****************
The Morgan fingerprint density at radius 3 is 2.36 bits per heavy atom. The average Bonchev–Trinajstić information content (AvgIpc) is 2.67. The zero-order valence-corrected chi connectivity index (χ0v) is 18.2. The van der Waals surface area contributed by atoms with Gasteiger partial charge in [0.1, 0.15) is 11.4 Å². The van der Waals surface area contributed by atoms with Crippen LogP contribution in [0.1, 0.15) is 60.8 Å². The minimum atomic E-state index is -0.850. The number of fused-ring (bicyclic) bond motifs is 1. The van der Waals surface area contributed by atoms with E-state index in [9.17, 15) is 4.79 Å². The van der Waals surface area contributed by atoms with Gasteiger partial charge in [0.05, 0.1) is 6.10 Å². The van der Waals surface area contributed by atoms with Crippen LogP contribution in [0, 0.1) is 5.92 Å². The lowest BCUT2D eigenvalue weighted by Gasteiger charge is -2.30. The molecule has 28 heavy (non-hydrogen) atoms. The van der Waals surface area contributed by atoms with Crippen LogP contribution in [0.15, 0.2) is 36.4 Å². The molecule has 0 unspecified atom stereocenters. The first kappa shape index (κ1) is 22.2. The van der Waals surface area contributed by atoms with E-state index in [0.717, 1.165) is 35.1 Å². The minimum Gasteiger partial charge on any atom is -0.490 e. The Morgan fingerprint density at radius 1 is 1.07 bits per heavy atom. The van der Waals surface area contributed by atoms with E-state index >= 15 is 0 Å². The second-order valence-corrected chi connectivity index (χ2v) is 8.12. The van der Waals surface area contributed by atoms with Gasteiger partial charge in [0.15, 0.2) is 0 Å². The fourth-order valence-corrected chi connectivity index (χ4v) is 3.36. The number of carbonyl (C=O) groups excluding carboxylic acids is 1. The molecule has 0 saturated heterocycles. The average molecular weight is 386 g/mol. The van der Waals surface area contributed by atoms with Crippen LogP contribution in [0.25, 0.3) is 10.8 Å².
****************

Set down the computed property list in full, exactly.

The Morgan fingerprint density at radius 3 is 2.36 bits per heavy atom. The average Bonchev–Trinajstić information content (AvgIpc) is 2.67. The zero-order valence-corrected chi connectivity index (χ0v) is 18.2. The van der Waals surface area contributed by atoms with Gasteiger partial charge in [0.1, 0.15) is 11.4 Å². The van der Waals surface area contributed by atoms with Crippen LogP contribution in [0.1, 0.15) is 60.8 Å². The minimum atomic E-state index is -0.850. The number of fused-ring (bicyclic) bond motifs is 1. The van der Waals surface area contributed by atoms with E-state index in [9.17, 15) is 4.79 Å². The van der Waals surface area contributed by atoms with Gasteiger partial charge in [0.05, 0.1) is 6.10 Å². The van der Waals surface area contributed by atoms with Crippen LogP contribution in [0, 0.1) is 5.92 Å². The lowest BCUT2D eigenvalue weighted by Gasteiger charge is -2.30. The molecule has 28 heavy (non-hydrogen) atoms. The van der Waals surface area contributed by atoms with Crippen LogP contribution in [0.15, 0.2) is 36.4 Å². The molecule has 0 unspecified atom stereocenters. The first kappa shape index (κ1) is 22.2. The van der Waals surface area contributed by atoms with E-state index in [0.717, 1.165) is 35.1 Å². The minimum Gasteiger partial charge on any atom is -0.490 e. The Morgan fingerprint density at radius 1 is 1.07 bits per heavy atom. The van der Waals surface area contributed by atoms with E-state index >= 15 is 0 Å². The second-order valence-corrected chi connectivity index (χ2v) is 8.12. The van der Waals surface area contributed by atoms with Gasteiger partial charge in [0.15, 0.2) is 0 Å². The fourth-order valence-corrected chi connectivity index (χ4v) is 3.36. The number of carbonyl (C=O) groups excluding carboxylic acids is 1. The molecule has 0 saturated heterocycles. The average molecular weight is 386 g/mol. The van der Waals surface area contributed by atoms with Crippen LogP contribution in [0.25, 0.3) is 10.8 Å².